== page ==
An Open Letter to the Guy on the Other Side of The Great Divide


You and I have spent a whole lot of our time these past 18 month just barely coexisting. We probably still root for the same football team; maybe we even go to the same church. It's unlikely that we listen to the same music, although even Thomas Rhett sings about "...the look in your eyes and the Marvin Gaye..." But we've always been Americans, you and I, and in the old days, we used to be able to (almost happily) agree to disagree. Now, we just disagree. And disparage.

I thought about you (collectively) the other day while I was having a conversation with a kid who works at an establishment that I frequent. I actually can't be any more specific than that, seeing as how the current prevailing political climate has created an army of Junior Joe McCarthys who see Commies and terrorists and Mexicans... EVERYWHERE! They probably wouldn't be able to rat her out to any federal authority, but they could troll her, acting on the faux moral authority that comes from having been born on this side of the line.

We'll refer to her herein as Ana. That's the same name as my wife, who, despite having been born an American, has had to endure her share of crap in her lifetime for no reason other than the glorious darkness of her eyes and hair. The Ana with whom I was speaking that day is about 19, full of life and enthusiasm and possibility. I was waiting for a friend to arrive, so we engaged in small talk.

How are things going?, I asked. It's OK. How's work? That's OK, too. And how's school? That's when the tears made their appearance. They rolled down her cheeks uncontrollably, unashamedly, almost as a welcome release.

I'm not at my best when confronted with tears. My immediate fallback position is clumsy humor as in, "Yeah, I remember when I had to take economics." But this wasn't academic in nature. It was deeper and it was personal.

See, Ana's a DACA kid and just a few days earlier, the Arizona State Supreme Court had coldly driven a stake into the heart of her academic future when they decided that kids like her—set apart through no fault of their own—would no longer be able to pay in-state tuition to attend Arizona's community colleges or universities.

Twice in our conversation, she used the word "emboldened" when referring to the hate groups that have come out of the shadows and/or from beneath their rocks since the election of the Enabler in Chief. This is a term that is rarely used in speech by anybody of any age, let alone a teenager. It tells me that she pays far more attention to the news—watching it on TV or reading it in the paper or online—than the average kid her age. She probably tirelessly scans for hope but receives only heartbreak.

The numbers roll out of her as easily as the tears. If they have to pay out-of-state tuition, DACA kids who had been paying $2,580 per year to attend a community college will see that number more than triple to $8,900. Tuition for one of the universities will go from $10,000 to anywhere from $15,000 up to $27,600. Those are staggering numbers. (University officials are weighing whether they can charge DACA students only 150 percent of in-state tuition instead of full out-of0-state tuition.)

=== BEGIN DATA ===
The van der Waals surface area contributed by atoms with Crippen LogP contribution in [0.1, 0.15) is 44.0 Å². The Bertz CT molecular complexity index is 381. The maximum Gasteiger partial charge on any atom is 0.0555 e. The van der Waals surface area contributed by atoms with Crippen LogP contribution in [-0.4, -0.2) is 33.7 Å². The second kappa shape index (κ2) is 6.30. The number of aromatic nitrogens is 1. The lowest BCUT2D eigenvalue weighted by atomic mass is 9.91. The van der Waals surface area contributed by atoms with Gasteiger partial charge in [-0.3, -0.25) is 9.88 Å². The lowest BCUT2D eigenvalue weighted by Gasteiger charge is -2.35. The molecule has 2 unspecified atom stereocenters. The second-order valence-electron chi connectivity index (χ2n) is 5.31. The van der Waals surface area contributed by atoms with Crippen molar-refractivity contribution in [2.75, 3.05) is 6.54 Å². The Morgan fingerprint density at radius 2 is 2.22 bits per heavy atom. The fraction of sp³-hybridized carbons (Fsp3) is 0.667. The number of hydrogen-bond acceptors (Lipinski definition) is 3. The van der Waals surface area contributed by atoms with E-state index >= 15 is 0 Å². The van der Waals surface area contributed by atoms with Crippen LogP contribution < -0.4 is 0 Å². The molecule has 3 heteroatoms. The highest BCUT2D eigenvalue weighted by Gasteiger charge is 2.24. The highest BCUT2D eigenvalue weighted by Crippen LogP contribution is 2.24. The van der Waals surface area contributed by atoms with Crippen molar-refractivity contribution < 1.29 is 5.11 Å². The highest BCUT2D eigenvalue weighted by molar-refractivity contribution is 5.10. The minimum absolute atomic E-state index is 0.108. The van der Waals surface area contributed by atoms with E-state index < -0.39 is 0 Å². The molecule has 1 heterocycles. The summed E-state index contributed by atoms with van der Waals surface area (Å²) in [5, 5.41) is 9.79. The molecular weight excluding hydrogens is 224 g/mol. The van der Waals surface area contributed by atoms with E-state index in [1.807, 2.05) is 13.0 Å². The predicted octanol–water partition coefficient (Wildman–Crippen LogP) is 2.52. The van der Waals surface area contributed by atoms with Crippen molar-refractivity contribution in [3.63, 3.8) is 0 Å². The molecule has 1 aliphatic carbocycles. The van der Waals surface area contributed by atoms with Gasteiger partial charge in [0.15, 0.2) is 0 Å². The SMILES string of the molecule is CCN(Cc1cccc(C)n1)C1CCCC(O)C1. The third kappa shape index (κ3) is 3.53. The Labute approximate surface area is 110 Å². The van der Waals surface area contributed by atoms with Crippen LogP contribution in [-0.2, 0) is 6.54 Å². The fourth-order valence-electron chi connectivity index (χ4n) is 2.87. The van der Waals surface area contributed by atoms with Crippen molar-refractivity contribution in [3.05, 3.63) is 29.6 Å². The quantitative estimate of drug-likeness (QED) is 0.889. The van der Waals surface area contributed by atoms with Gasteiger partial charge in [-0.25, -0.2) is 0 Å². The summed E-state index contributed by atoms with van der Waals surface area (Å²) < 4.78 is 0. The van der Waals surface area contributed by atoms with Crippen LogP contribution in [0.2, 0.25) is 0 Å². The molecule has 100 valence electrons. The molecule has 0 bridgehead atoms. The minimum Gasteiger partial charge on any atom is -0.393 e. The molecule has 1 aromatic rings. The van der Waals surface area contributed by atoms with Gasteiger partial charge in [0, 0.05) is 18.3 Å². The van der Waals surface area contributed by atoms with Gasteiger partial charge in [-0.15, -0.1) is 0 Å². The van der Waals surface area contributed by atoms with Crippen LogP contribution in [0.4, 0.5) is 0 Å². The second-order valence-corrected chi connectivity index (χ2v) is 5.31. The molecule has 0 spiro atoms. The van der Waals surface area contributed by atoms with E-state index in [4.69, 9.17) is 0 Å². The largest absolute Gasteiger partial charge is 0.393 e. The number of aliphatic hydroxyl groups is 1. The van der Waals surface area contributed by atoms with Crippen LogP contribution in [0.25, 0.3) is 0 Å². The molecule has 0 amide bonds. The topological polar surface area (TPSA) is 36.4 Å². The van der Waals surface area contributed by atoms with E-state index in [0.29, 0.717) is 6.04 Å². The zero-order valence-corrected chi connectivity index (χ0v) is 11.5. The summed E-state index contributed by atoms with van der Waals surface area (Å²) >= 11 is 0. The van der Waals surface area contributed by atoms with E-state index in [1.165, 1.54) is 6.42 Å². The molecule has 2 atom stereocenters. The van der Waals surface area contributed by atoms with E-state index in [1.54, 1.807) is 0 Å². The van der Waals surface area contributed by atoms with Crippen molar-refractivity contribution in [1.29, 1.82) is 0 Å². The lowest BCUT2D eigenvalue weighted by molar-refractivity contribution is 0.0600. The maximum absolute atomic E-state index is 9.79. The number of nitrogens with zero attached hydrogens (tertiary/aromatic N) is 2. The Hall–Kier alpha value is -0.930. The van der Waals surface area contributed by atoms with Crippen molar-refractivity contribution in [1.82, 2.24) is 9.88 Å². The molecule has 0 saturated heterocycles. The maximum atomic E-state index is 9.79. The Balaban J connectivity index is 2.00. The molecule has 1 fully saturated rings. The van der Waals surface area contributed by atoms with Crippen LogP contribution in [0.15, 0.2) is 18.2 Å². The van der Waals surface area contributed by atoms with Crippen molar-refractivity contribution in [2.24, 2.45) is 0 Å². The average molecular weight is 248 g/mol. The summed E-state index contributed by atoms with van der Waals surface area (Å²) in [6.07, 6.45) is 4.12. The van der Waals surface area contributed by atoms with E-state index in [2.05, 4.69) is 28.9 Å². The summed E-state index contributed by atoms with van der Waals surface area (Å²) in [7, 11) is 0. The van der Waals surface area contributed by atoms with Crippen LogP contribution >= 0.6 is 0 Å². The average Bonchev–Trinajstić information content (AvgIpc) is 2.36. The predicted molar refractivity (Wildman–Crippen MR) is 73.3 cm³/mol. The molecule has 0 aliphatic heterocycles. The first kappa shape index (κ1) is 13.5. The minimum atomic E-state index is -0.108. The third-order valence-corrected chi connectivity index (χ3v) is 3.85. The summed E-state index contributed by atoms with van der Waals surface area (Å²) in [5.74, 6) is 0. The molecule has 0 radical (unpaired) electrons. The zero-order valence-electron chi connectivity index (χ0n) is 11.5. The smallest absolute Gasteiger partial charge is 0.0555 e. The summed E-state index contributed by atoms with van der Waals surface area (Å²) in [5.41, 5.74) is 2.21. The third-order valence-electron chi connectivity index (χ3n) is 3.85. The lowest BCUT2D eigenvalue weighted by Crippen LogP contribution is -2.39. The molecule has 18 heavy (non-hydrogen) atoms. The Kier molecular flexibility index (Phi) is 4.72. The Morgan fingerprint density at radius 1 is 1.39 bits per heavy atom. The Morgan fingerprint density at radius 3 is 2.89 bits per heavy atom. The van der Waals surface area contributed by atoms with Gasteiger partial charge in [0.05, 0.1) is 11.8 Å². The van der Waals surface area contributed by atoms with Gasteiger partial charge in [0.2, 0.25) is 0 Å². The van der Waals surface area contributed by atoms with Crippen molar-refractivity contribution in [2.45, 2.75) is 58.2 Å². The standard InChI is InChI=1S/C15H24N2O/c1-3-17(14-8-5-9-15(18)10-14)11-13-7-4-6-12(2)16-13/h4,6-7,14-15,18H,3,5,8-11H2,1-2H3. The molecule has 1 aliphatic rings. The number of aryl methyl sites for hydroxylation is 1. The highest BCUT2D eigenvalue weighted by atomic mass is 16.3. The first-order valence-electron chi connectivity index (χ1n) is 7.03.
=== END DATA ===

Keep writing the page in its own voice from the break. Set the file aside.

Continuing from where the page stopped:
Ana has always been a good student, hard-working and diligent. Her plan was to get through college in four years. But now, she thinks that she'll have to attend the first semester of each school year and then work from December until the following August to save up enough money to pay for the next semester. You might ask what's wrong with that. If you do, I'm afraid that the Great Divide is even wider than I had feared.

Joseph Stalin once said that the death of one man is a tragedy; the death of a million men is just a statistic. It is so easy to think in terms of a huge wave of people and then to be numbed by numbers.

Just talk to the kid or any other kid in her predicament. Just listen to the anguish and the hope. For just a second, try to put yourself in her shoes. As an infant, she didn't choose to come here. But now, at 19, if given the choice, she would damn sure choose to stay here. I'm telling you, this kid's as American as you or I.

You want to punish her parents for having brought her here illegally? I probably wouldn't, but I certainly understand that urge. We're a nation of laws; actions should have consequences. You want America to control its borders? I agree. This isn't Star Date 2402.6, where we're all just citizens of Earth. Countries have to control their borders or, eventually, they cease to be countries. I'm like you; I engage in Us vs. Them thinking. Sun Devils, conservative radio talk-show hosts, people who put catsup on hot dogs. But just talk to this kid and you'll see that she's one of Us, not Them.

Our society benefits from kids like Ana going to school, getting her degree and then getting out there to make the country and the world a better place. You and I both need to have her back.